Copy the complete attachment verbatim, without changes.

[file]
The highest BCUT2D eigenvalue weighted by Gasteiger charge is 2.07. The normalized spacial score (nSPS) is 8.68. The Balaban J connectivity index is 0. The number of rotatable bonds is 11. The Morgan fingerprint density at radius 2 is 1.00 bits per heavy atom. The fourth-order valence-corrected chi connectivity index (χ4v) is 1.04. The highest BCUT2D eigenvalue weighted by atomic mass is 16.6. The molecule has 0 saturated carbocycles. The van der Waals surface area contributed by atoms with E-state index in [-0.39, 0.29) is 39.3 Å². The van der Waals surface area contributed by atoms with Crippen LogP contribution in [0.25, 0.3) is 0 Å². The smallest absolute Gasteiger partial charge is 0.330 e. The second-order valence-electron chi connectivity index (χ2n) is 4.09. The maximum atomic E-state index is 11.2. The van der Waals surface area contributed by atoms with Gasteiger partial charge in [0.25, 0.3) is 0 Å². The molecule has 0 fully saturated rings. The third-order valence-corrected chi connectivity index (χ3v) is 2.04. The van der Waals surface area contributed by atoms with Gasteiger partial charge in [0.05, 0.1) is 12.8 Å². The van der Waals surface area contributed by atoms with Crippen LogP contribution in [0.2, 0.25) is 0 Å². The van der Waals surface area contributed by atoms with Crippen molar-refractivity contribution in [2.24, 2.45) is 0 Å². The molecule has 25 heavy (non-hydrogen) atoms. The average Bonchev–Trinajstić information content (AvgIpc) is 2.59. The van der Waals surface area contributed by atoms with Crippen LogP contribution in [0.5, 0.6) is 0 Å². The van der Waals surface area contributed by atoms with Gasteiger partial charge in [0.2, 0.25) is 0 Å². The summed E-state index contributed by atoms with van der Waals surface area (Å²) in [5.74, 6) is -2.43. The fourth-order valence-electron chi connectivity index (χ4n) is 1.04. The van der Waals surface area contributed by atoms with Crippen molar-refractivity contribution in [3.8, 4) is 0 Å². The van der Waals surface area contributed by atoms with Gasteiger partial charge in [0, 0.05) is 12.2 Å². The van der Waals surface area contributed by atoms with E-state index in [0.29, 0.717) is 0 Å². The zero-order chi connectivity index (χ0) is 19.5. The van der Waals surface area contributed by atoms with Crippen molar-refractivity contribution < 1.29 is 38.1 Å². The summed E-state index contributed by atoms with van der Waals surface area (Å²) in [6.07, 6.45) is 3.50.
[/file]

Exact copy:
The highest BCUT2D eigenvalue weighted by Gasteiger charge is 2.07. The normalized spacial score (nSPS) is 8.68. The Balaban J connectivity index is 0. The number of rotatable bonds is 11. The Morgan fingerprint density at radius 2 is 1.00 bits per heavy atom. The fourth-order valence-corrected chi connectivity index (χ4v) is 1.04. The highest BCUT2D eigenvalue weighted by atomic mass is 16.6. The molecule has 0 saturated carbocycles. The van der Waals surface area contributed by atoms with E-state index in [-0.39, 0.29) is 39.3 Å². The van der Waals surface area contributed by atoms with Crippen LogP contribution in [0.25, 0.3) is 0 Å². The smallest absolute Gasteiger partial charge is 0.330 e. The second-order valence-electron chi connectivity index (χ2n) is 4.09. The maximum atomic E-state index is 11.2. The van der Waals surface area contributed by atoms with Gasteiger partial charge in [0.25, 0.3) is 0 Å². The molecule has 0 fully saturated rings. The third-order valence-corrected chi connectivity index (χ3v) is 2.04. The van der Waals surface area contributed by atoms with Gasteiger partial charge in [0.05, 0.1) is 12.8 Å². The van der Waals surface area contributed by atoms with Crippen LogP contribution in [0.2, 0.25) is 0 Å². The van der Waals surface area contributed by atoms with Crippen molar-refractivity contribution in [2.24, 2.45) is 0 Å². The molecule has 25 heavy (non-hydrogen) atoms. The average Bonchev–Trinajstić information content (AvgIpc) is 2.59. The van der Waals surface area contributed by atoms with Crippen LogP contribution in [0.5, 0.6) is 0 Å². The van der Waals surface area contributed by atoms with Gasteiger partial charge in [0.2, 0.25) is 0 Å². The summed E-state index contributed by atoms with van der Waals surface area (Å²) in [5.74, 6) is -2.43. The fourth-order valence-electron chi connectivity index (χ4n) is 1.04. The van der Waals surface area contributed by atoms with Crippen molar-refractivity contribution in [3.8, 4) is 0 Å². The van der Waals surface area contributed by atoms with Gasteiger partial charge in [0, 0.05) is 12.2 Å². The van der Waals surface area contributed by atoms with E-state index in [0.29, 0.717) is 0 Å². The zero-order chi connectivity index (χ0) is 19.5. The van der Waals surface area contributed by atoms with Crippen molar-refractivity contribution < 1.29 is 38.1 Å². The summed E-state index contributed by atoms with van der Waals surface area (Å²) in [6.07, 6.45) is 3.50.